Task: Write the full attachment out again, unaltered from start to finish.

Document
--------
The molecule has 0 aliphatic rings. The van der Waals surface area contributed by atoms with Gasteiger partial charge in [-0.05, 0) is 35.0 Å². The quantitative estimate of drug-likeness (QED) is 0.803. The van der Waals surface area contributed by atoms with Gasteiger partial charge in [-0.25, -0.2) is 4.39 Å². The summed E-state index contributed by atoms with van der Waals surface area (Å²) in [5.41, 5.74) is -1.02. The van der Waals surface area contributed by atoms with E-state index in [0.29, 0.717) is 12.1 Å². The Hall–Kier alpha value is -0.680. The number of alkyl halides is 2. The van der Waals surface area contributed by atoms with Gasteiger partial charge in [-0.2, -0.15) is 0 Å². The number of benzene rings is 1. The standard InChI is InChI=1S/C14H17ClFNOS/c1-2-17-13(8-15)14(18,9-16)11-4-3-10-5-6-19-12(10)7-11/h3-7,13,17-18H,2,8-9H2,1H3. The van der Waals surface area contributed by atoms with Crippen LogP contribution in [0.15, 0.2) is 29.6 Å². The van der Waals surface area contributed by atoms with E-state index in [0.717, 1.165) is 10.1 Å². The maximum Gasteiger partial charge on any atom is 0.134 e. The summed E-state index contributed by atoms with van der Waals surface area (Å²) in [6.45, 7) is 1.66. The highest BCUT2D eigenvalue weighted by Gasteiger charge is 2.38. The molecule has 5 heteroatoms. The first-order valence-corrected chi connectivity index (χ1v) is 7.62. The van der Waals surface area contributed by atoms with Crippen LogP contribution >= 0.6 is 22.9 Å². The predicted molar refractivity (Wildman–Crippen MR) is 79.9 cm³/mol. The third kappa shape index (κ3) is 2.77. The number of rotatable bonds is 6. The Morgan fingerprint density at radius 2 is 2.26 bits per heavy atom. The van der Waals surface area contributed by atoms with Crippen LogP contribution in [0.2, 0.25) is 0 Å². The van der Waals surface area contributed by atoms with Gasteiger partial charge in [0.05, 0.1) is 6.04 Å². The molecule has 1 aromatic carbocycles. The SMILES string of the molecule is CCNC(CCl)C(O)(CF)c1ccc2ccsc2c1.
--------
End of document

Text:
The molecule has 0 aliphatic rings. The van der Waals surface area contributed by atoms with Gasteiger partial charge in [-0.05, 0) is 35.0 Å². The quantitative estimate of drug-likeness (QED) is 0.803. The van der Waals surface area contributed by atoms with Gasteiger partial charge in [-0.25, -0.2) is 4.39 Å². The summed E-state index contributed by atoms with van der Waals surface area (Å²) in [5.41, 5.74) is -1.02. The van der Waals surface area contributed by atoms with E-state index in [0.29, 0.717) is 12.1 Å². The Hall–Kier alpha value is -0.680. The number of alkyl halides is 2. The van der Waals surface area contributed by atoms with Gasteiger partial charge in [-0.2, -0.15) is 0 Å². The number of benzene rings is 1. The standard InChI is InChI=1S/C14H17ClFNOS/c1-2-17-13(8-15)14(18,9-16)11-4-3-10-5-6-19-12(10)7-11/h3-7,13,17-18H,2,8-9H2,1H3. The van der Waals surface area contributed by atoms with Crippen LogP contribution in [0.15, 0.2) is 29.6 Å². The van der Waals surface area contributed by atoms with E-state index in [0.717, 1.165) is 10.1 Å². The maximum Gasteiger partial charge on any atom is 0.134 e. The summed E-state index contributed by atoms with van der Waals surface area (Å²) in [6.45, 7) is 1.66. The highest BCUT2D eigenvalue weighted by Gasteiger charge is 2.38. The molecule has 5 heteroatoms. The first-order valence-corrected chi connectivity index (χ1v) is 7.62. The van der Waals surface area contributed by atoms with Crippen LogP contribution >= 0.6 is 22.9 Å². The predicted molar refractivity (Wildman–Crippen MR) is 79.9 cm³/mol. The third kappa shape index (κ3) is 2.77. The number of rotatable bonds is 6. The Morgan fingerprint density at radius 2 is 2.26 bits per heavy atom. The van der Waals surface area contributed by atoms with Crippen LogP contribution in [0.2, 0.25) is 0 Å². The van der Waals surface area contributed by atoms with Gasteiger partial charge in [0.05, 0.1) is 6.04 Å². The molecule has 1 aromatic carbocycles. The SMILES string of the molecule is CCNC(CCl)C(O)(CF)c1ccc2ccsc2c1.